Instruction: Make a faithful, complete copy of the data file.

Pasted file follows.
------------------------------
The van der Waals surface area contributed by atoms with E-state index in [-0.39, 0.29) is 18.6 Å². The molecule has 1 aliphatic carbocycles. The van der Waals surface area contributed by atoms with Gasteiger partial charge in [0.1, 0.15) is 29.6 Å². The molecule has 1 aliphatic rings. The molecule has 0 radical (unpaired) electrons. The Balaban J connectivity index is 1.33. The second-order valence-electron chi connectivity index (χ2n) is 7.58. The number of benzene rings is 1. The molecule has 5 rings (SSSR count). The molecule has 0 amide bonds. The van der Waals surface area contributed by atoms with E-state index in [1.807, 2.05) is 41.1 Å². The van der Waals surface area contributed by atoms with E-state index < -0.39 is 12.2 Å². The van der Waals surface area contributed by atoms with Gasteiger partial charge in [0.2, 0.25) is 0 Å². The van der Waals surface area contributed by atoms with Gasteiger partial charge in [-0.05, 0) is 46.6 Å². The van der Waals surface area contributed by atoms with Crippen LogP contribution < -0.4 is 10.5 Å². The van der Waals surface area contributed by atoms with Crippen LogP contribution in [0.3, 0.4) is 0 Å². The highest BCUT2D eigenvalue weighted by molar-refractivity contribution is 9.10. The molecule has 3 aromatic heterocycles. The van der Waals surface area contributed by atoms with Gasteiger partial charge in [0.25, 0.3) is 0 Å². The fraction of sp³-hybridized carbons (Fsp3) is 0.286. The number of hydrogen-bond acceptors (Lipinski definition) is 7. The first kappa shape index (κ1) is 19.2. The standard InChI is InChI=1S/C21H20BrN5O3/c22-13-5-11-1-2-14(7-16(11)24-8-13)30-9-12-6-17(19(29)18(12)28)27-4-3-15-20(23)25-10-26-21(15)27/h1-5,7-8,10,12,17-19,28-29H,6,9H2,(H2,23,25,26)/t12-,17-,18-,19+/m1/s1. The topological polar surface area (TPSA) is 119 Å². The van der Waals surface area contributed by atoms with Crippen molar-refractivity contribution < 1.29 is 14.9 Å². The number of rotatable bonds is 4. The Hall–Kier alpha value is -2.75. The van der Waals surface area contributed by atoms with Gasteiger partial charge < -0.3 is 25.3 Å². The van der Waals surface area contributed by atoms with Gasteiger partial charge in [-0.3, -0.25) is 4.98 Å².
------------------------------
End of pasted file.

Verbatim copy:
The van der Waals surface area contributed by atoms with E-state index in [-0.39, 0.29) is 18.6 Å². The molecule has 1 aliphatic carbocycles. The van der Waals surface area contributed by atoms with Gasteiger partial charge in [0.1, 0.15) is 29.6 Å². The molecule has 1 aliphatic rings. The molecule has 0 radical (unpaired) electrons. The Balaban J connectivity index is 1.33. The second-order valence-electron chi connectivity index (χ2n) is 7.58. The number of benzene rings is 1. The molecule has 5 rings (SSSR count). The molecule has 0 amide bonds. The van der Waals surface area contributed by atoms with E-state index in [1.807, 2.05) is 41.1 Å². The van der Waals surface area contributed by atoms with E-state index < -0.39 is 12.2 Å². The van der Waals surface area contributed by atoms with Gasteiger partial charge in [0.2, 0.25) is 0 Å². The van der Waals surface area contributed by atoms with Gasteiger partial charge in [-0.05, 0) is 46.6 Å². The van der Waals surface area contributed by atoms with Crippen LogP contribution < -0.4 is 10.5 Å². The van der Waals surface area contributed by atoms with Crippen LogP contribution in [0.3, 0.4) is 0 Å². The highest BCUT2D eigenvalue weighted by molar-refractivity contribution is 9.10. The molecule has 3 aromatic heterocycles. The van der Waals surface area contributed by atoms with Gasteiger partial charge in [0.25, 0.3) is 0 Å². The fraction of sp³-hybridized carbons (Fsp3) is 0.286. The number of hydrogen-bond acceptors (Lipinski definition) is 7. The first kappa shape index (κ1) is 19.2. The standard InChI is InChI=1S/C21H20BrN5O3/c22-13-5-11-1-2-14(7-16(11)24-8-13)30-9-12-6-17(19(29)18(12)28)27-4-3-15-20(23)25-10-26-21(15)27/h1-5,7-8,10,12,17-19,28-29H,6,9H2,(H2,23,25,26)/t12-,17-,18-,19+/m1/s1. The topological polar surface area (TPSA) is 119 Å². The van der Waals surface area contributed by atoms with Crippen molar-refractivity contribution < 1.29 is 14.9 Å². The number of rotatable bonds is 4. The Hall–Kier alpha value is -2.75. The van der Waals surface area contributed by atoms with Gasteiger partial charge < -0.3 is 25.3 Å². The van der Waals surface area contributed by atoms with Gasteiger partial charge in [-0.3, -0.25) is 4.98 Å².